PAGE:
The gunsmith flattened out the slide stop to a checkered panel, to decrease the width of the gun. Good in theory, until one realizes the thumb safety is still sticking out there. Hard to remove much of that though....... But this gunsmith did. The big problem with removing the means to manipulate these controls is the gun will be difficult to take off safe to fire, and then difficult to reload quickly. In other words, difficult to use.

The gunsmith ported the pistol, and moved the rear sight forward, effectively decreasing the sight radius, and making sure the owner would be injured if he was forced to fire the weapon close to his body, or blinded if he used it at night.

Then, he trims off the hammer. This is a technique used frequently in double action only pistols to make them more snag proof. The only time it makes sense on a 1911 is when the 1911 is double action only. Cocking and locking such a pistol only makes it more likely to snag.

The ejection port is hogged out in an unusual fashion, leading one to believe extraction problems plagued this design. The gunsmith modified the frame of the gun with great relish, but he neglected to trim down the dust cover to match the slide cuts. The really telling indicator that the gunsmith did not understand the problem is the brass knuckle style trigger guard and grip. Years ago, men familiar with gun fighting would trim away their trigger guards in a conversion known as a Fitz Special. the idea was that the first accurate shot in a gun fight often is the defining one. These knowledgeable men wanted the trigger guard out of the way so their finger could make it to the trigger first. Now we have a pistol not only with two trigger guards, but also a hook at the bottom of the grip frame ala' the Beretta 1934. Again, the gunsmith in his zeal to create a unique solution made the pistol difficult to use. Trying to get your second finger through a false trigger guard while keeping the first off the trigger on a draw from concealment is a skill few people are likely to have, and one that would deteriorate quickly if they ever achieved it.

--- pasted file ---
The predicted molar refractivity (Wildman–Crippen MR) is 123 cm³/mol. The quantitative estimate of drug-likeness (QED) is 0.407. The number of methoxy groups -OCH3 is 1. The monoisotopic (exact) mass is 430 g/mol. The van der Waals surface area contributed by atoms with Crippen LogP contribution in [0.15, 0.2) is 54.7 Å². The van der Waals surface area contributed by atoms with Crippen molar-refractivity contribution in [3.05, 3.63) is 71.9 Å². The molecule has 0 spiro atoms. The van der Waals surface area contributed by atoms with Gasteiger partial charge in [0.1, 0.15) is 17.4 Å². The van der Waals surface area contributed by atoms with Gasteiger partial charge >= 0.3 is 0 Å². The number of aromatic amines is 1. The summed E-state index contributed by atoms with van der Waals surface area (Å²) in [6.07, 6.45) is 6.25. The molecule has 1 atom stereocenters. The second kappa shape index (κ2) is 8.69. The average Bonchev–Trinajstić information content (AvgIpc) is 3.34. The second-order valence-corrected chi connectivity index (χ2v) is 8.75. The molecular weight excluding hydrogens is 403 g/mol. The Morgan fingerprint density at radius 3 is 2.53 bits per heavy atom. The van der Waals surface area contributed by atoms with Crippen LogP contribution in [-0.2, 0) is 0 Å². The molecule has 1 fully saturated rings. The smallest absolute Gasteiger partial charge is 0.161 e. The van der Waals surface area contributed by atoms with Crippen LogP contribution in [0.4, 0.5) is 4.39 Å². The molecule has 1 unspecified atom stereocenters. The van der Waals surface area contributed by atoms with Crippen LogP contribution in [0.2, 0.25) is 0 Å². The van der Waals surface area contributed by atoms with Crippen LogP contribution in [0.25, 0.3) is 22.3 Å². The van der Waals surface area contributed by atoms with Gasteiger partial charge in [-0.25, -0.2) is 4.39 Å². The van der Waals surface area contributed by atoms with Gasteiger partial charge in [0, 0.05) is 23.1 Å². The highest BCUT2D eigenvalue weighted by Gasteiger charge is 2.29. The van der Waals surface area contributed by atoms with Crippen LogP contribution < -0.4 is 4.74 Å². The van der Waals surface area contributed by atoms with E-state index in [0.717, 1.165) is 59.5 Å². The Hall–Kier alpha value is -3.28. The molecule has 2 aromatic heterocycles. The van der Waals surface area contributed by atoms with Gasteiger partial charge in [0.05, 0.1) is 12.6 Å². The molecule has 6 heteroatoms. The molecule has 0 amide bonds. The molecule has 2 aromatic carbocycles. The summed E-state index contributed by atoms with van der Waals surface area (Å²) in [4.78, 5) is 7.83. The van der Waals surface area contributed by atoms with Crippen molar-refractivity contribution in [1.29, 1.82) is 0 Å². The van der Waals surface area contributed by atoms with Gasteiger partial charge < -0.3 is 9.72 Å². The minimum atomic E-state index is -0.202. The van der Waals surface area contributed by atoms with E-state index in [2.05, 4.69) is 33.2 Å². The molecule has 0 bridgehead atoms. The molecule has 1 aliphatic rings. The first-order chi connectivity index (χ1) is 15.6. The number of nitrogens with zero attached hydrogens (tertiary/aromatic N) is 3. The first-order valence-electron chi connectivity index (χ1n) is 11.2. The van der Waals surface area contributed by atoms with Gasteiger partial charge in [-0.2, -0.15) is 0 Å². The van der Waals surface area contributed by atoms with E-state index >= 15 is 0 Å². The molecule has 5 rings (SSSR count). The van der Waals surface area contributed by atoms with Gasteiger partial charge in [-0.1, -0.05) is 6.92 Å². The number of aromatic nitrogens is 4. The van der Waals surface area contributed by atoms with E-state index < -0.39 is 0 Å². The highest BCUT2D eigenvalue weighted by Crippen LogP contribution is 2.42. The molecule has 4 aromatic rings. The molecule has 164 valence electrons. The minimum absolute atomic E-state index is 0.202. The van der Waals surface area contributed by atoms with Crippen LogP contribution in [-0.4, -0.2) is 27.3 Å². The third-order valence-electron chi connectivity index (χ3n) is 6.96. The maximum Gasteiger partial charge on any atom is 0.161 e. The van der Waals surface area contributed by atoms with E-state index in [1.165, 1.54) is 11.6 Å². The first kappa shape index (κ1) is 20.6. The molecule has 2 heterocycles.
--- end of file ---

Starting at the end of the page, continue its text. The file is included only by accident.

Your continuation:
This pistol was apparently used by Angelina Jolie in the movie Mr. and Mrs. Smith. But while it was used in the movie, it is no plastic fantasy movie prop gun. It was built 15 years prior. This pistol would not only be difficult to grasp and draw quickly, but also difficult to take off safe and fire quickly. The magazine, if stuck,could not be stripped out using the forward tab, and the porting would blind the shooter. Like Hollywood, the gunsmith knew some techniques and executed them skillfully, but he failed to understand the problem. That's why this pistol is ugly.